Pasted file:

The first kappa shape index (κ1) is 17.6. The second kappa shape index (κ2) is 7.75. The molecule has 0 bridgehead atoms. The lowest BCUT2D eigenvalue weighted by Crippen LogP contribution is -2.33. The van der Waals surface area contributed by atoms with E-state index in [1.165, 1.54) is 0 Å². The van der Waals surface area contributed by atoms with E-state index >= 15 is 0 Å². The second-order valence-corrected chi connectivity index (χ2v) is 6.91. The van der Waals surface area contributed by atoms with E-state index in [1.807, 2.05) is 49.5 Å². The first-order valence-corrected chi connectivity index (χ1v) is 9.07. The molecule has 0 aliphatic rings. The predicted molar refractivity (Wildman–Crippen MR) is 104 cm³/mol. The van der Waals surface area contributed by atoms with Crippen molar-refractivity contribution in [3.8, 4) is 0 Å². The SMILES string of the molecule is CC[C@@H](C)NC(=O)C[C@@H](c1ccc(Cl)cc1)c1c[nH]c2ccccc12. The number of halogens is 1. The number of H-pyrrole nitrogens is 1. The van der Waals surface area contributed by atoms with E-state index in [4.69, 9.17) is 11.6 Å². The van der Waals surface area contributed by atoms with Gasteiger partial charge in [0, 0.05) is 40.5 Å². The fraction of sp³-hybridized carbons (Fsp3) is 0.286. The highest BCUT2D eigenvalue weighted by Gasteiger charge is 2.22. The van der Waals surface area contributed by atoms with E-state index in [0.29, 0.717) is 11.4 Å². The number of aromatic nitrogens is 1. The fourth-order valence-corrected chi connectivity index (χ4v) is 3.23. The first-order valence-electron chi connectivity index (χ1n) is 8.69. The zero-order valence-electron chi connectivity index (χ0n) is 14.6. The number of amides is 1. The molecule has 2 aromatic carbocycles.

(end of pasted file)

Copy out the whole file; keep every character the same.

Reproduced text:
The first kappa shape index (κ1) is 17.6. The second kappa shape index (κ2) is 7.75. The molecule has 0 bridgehead atoms. The lowest BCUT2D eigenvalue weighted by Crippen LogP contribution is -2.33. The van der Waals surface area contributed by atoms with E-state index in [1.165, 1.54) is 0 Å². The van der Waals surface area contributed by atoms with E-state index >= 15 is 0 Å². The second-order valence-corrected chi connectivity index (χ2v) is 6.91. The van der Waals surface area contributed by atoms with E-state index in [1.807, 2.05) is 49.5 Å². The first-order valence-corrected chi connectivity index (χ1v) is 9.07. The molecule has 0 aliphatic rings. The predicted molar refractivity (Wildman–Crippen MR) is 104 cm³/mol. The van der Waals surface area contributed by atoms with Crippen molar-refractivity contribution in [3.8, 4) is 0 Å². The SMILES string of the molecule is CC[C@@H](C)NC(=O)C[C@@H](c1ccc(Cl)cc1)c1c[nH]c2ccccc12. The number of halogens is 1. The number of H-pyrrole nitrogens is 1. The van der Waals surface area contributed by atoms with E-state index in [4.69, 9.17) is 11.6 Å². The van der Waals surface area contributed by atoms with Gasteiger partial charge in [0, 0.05) is 40.5 Å². The fraction of sp³-hybridized carbons (Fsp3) is 0.286. The highest BCUT2D eigenvalue weighted by Gasteiger charge is 2.22. The van der Waals surface area contributed by atoms with E-state index in [0.29, 0.717) is 11.4 Å². The number of aromatic nitrogens is 1. The fourth-order valence-corrected chi connectivity index (χ4v) is 3.23. The first-order valence-electron chi connectivity index (χ1n) is 8.69. The zero-order valence-electron chi connectivity index (χ0n) is 14.6. The number of amides is 1. The molecule has 2 aromatic carbocycles.